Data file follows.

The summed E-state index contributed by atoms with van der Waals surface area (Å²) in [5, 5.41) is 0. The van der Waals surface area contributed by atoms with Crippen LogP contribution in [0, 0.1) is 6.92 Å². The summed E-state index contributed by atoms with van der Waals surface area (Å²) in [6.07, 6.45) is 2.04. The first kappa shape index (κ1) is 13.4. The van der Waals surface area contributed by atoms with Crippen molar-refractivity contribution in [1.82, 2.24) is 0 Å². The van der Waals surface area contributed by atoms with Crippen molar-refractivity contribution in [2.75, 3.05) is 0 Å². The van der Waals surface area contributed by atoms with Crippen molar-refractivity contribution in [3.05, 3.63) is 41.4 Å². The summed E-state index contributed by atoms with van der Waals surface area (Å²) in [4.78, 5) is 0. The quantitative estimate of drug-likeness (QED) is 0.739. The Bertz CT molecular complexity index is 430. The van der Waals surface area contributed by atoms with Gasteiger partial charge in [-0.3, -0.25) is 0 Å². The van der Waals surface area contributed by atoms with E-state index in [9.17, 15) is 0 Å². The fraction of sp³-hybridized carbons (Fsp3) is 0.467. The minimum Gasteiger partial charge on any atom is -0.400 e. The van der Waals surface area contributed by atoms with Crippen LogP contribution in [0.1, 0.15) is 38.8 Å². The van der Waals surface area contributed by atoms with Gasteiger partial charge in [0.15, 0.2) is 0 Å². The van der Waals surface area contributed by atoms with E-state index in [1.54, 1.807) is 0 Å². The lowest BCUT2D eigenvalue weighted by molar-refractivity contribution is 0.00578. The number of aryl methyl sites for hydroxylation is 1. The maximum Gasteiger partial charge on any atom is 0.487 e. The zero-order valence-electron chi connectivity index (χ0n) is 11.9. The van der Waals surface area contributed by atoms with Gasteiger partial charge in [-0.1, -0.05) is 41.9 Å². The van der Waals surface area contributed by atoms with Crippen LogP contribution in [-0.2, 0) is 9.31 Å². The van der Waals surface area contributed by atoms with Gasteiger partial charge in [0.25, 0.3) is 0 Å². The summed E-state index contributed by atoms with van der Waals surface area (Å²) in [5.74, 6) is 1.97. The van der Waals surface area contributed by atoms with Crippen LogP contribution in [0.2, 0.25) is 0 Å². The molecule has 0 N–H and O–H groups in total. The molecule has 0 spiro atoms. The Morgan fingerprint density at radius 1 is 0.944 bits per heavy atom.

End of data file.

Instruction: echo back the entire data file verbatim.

The summed E-state index contributed by atoms with van der Waals surface area (Å²) in [5, 5.41) is 0. The van der Waals surface area contributed by atoms with Crippen LogP contribution in [0, 0.1) is 6.92 Å². The summed E-state index contributed by atoms with van der Waals surface area (Å²) in [6.07, 6.45) is 2.04. The first kappa shape index (κ1) is 13.4. The van der Waals surface area contributed by atoms with Crippen molar-refractivity contribution in [1.82, 2.24) is 0 Å². The van der Waals surface area contributed by atoms with Crippen molar-refractivity contribution in [2.75, 3.05) is 0 Å². The van der Waals surface area contributed by atoms with Crippen molar-refractivity contribution in [3.05, 3.63) is 41.4 Å². The summed E-state index contributed by atoms with van der Waals surface area (Å²) in [4.78, 5) is 0. The quantitative estimate of drug-likeness (QED) is 0.739. The Bertz CT molecular complexity index is 430. The van der Waals surface area contributed by atoms with Gasteiger partial charge in [-0.3, -0.25) is 0 Å². The van der Waals surface area contributed by atoms with E-state index in [9.17, 15) is 0 Å². The fraction of sp³-hybridized carbons (Fsp3) is 0.467. The minimum Gasteiger partial charge on any atom is -0.400 e. The van der Waals surface area contributed by atoms with Crippen LogP contribution in [0.1, 0.15) is 38.8 Å². The van der Waals surface area contributed by atoms with Gasteiger partial charge in [0.15, 0.2) is 0 Å². The van der Waals surface area contributed by atoms with E-state index in [1.54, 1.807) is 0 Å². The lowest BCUT2D eigenvalue weighted by molar-refractivity contribution is 0.00578. The number of aryl methyl sites for hydroxylation is 1. The maximum Gasteiger partial charge on any atom is 0.487 e. The zero-order valence-electron chi connectivity index (χ0n) is 11.9. The van der Waals surface area contributed by atoms with Gasteiger partial charge in [-0.1, -0.05) is 41.9 Å². The van der Waals surface area contributed by atoms with Crippen LogP contribution in [-0.2, 0) is 9.31 Å². The van der Waals surface area contributed by atoms with Gasteiger partial charge in [0.25, 0.3) is 0 Å². The summed E-state index contributed by atoms with van der Waals surface area (Å²) in [5.74, 6) is 1.97. The van der Waals surface area contributed by atoms with Crippen LogP contribution in [0.2, 0.25) is 0 Å². The molecule has 0 N–H and O–H groups in total. The molecule has 0 spiro atoms. The Morgan fingerprint density at radius 1 is 0.944 bits per heavy atom.